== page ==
• 33. Singleton V.L., Rossi J.A., Colorimetry of total phenolics with phosphomolybdic-phosphotungstic acid reagents. Am. J. Enol. Vitic., 1965, 16, 144–158.
  • 34. Solomon A., Golubowicz S., Yablowicz Z., Grossman S., Bergman M., Gottlieb H.E., Altman A., Kerem Z., Flaishman M.A., Antioxidant activities and anthocyanin content of fresh fruits of common fig (Ficus carica L.). J. Agric. Food Chem., 2006, 54, 7717–7723.
  • 35. Stein H.B., Hasan A., Fox I.H., Ascorbic acid-induced uricosuria. A consequency of megavitamin therapy. Ann. Intern. Med., 1976, 84), 385–388.
  • 36. Surh Y.N., Chun K.S., Cha H.H., Han S.S., Keum Y.S., Park K.K., Lee S.S., Molecular mechanism underlying chemopreventive activities of anti-inflammatory phytochemicals: down regulation of COX-2and iNOS through suppression of F-κB activation. Mutat. Res., 2001, 480–481, 243–268.
  • 37. Unno T., Sugimoto A., Kakuda T., Xanthine oxidase inhibitors from the leaves of Lagerstroemia speciosa (L.) Pers. J. Ethnopharmacol., 2004, 93, 391–395.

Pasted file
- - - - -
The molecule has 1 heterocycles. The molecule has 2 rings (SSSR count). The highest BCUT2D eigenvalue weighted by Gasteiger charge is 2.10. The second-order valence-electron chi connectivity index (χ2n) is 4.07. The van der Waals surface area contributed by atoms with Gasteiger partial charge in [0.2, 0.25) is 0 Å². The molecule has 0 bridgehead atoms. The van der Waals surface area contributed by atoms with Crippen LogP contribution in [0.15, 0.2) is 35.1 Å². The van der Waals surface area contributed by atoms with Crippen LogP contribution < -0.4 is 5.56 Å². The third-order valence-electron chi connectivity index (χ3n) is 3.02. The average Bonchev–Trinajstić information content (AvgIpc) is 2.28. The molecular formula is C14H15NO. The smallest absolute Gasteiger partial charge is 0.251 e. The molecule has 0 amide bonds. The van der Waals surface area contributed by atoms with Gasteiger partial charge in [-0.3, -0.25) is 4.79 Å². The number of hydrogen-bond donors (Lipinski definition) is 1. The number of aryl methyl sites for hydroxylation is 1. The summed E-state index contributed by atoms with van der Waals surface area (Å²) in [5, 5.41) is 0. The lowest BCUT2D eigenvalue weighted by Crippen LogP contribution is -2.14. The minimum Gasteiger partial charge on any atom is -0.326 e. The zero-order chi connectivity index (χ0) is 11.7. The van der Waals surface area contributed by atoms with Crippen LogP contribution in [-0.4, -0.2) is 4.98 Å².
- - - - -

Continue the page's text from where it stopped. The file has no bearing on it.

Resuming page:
• 38. Urano W., Yamanaka H., Tsutani H., Nakajima H., Matsuda Y., Taniguchi A., Hara M., Kamatani N., The inflammatory process in the mechanism of decreased serum uric acid concentrations during acute gouty arthritis. J. Rheumatol., 2002, 29, 1950–1953.
  • 39. Wang T., Hicks K.B., Moreau R., Antioxidant activity of phytosterols, oryzanol, and other phytosterol conjugates. J. Am. Oil Chem. Soc., 2002, 79, 1201–1206.
  • 40. Watts R.W.E., Determination of uric acid in blood and urine. Ann. Clin. Biochem., 1974, 11, 103–111.
  • 41. Westergren A., Studies of the suspension stability of the blood in pulmonary tuberculosis. Acta Medica Scandinavica., 1921, 54, 247–245.
  • 42. Wood J.A., Jewell C., O’Brien N.M., Sedanolide, a natural phthaide from celery seed oil: effect on hydrogen peroxide and tert-butyl hydroperoxide-induced toxicity in HepG2 and CaCo-2 human cell lines. Int. Vitr. Mol. Toxicol., 2001, 14, 233–240.
  • 43. Yegnanarayan R., Saraf A.P., Balwani J.H., Composition of antiinflammatory activity of various extract of Curcuma longa (Linn). Indian J. Med. Res., 1976, 64, 601–608.
  • 44. Yonetani Y., Iwaki K., Ogawa Y., Decreasing effect of allantoxanamide, a hypuricemic agent on renal functions in rats. Jpn. J. Pharmacol., 1987, 45, 37–43.
Typ dokumentu
Identyfikator YADDA
JavaScript jest wyłączony w Twojej przeglądarce internetowej. Włącz go, a następnie odśwież stronę, aby móc w pełni z niej korzystać.